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Proper maintenance and sanitation is very important to keep a hot tub running smoothly and healthy. It is proper to check and test the hot tub water daily and establish a routine for managing your hot tub. This will include periodically cleaning the filters and chemical replacement as well as draining and refilling the tub. Since bacteria and other harmful organism thrive in warm, wet conditions, proper water sanitization is vital for a well-kept tub. The addition of chemicals to the water helps balance the pH and alkalinity levels for safe usage as well as prevents damage to the tub. Wear protective clothing and always wash your hands when working with chemicals. The directions should be read carefully, never mix chemicals and only add them to the water when the tub is not in use. They should be applied in a well-ventilated area and stored in a heat-free, dry space that is away from children and pets. If you hot tub is very dirty, it may be time to drain completely, scrub with a cleanser, rinse out and refill.
The safest water temperature for a hot tub is 98°F. This is the same temperature as the human body and poses no risk of fever. 104°F is the maximum temperature for adults to be safe in water according to the National Spa and Pool Institute. They recommend soaking for no longer than 15 minutes at this temperature. Too much exposure to hot water can harm your organs, cause drowsiness and produce fever-like ailments. Older children should not be allowed to soak in a hot tub that is more than 95°F for more than 10 minutes as well as should never be left unattended. Hot tubs are not suitable for children under the age of four. Additionally, pregnant women should be very careful of overheating which could damage the baby and consider refraining from hot tub use entirely. Consult a doctor before hot tub usage if you have a history of diabetes, heart disease, low or high blood pressure as well as any another serious illness.
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Proper safety precautions should be taken when using a hot tub that are similar to rules regarding pools, lakes and other bodies of water. For the safety of your family and friends, be familiar with the following precautions when soaking in your hot tub:
Before entering the hot tub, shower with soap to wash away lotions, skin bacteria and other skin coatings that compromise the sanitation of the hot tub water.
To prevent spreading infections, people with open sores, wounds and other skin and body infections should refrain from using the hot tub.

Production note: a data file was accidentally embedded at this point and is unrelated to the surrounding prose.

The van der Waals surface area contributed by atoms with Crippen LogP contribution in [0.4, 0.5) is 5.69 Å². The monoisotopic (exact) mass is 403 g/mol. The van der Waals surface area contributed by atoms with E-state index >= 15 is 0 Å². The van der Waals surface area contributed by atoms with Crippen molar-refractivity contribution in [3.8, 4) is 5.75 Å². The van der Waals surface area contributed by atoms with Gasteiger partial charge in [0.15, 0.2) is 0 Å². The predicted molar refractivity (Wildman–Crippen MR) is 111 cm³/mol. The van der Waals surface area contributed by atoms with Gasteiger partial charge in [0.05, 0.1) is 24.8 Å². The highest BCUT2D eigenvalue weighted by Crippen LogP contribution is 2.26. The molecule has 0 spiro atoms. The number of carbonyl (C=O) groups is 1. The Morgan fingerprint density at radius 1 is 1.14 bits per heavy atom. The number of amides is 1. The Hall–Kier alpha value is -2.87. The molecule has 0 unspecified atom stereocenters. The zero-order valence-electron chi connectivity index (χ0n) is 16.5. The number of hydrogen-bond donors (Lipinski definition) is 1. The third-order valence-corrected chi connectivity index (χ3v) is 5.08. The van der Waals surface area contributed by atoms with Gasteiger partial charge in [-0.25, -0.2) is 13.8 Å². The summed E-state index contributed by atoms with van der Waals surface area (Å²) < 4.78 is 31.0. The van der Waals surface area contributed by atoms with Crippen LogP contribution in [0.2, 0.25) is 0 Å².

Be sure to stay hydrated when in a hot tub and drink plenty of water.
If an allergic reaction occurs during hot tub use, exit immediately, rinse off in a shower and consider consulting a doctor.
Avoid hot tub usage when alone, after a heavy meal, after exercising or under the influence of alcohol, narcotics and other drugs that cause drowsiness.
Relaxed muscles can cause unsteadiness and decks as well as hot tub steps can be slippery, so be careful when getting into and out of the hot tub.
To prevent disease and drowning, do not submerge your head under the water. Water in the mouth can be infectious and the suction can dangerously entangle hair in drains.
Refrain from using glass in and around the hot tub. Broken glass is difficult to see in the water and can cause harm to bare feet and skin.
Keep all electrical equipment and devices at a safe distance from the water, including phones, televisions and radios.
Install handrails in proper locations to assist with entering and exiting the tub.
The drains in the tub should have safety covers and the hot tub cover should be secured and locked when not in use.
The hot tub needs electricity to run cleaning cycles, so always leave the power switched on, except when changing water or filters.
Whether you call it a Jacuzzi, spa or hot tub, this desirable addition to your home can provide the ultimate relaxation. Some homeowners will have a hot tub in addition to their pool for plenty of entertainment options. Others prefer personal spas in their bathroom for private recreation. So if you feel the need to lower your blood pressure and relax those tense and sore muscles, a hot tub may be the perfect investment for you.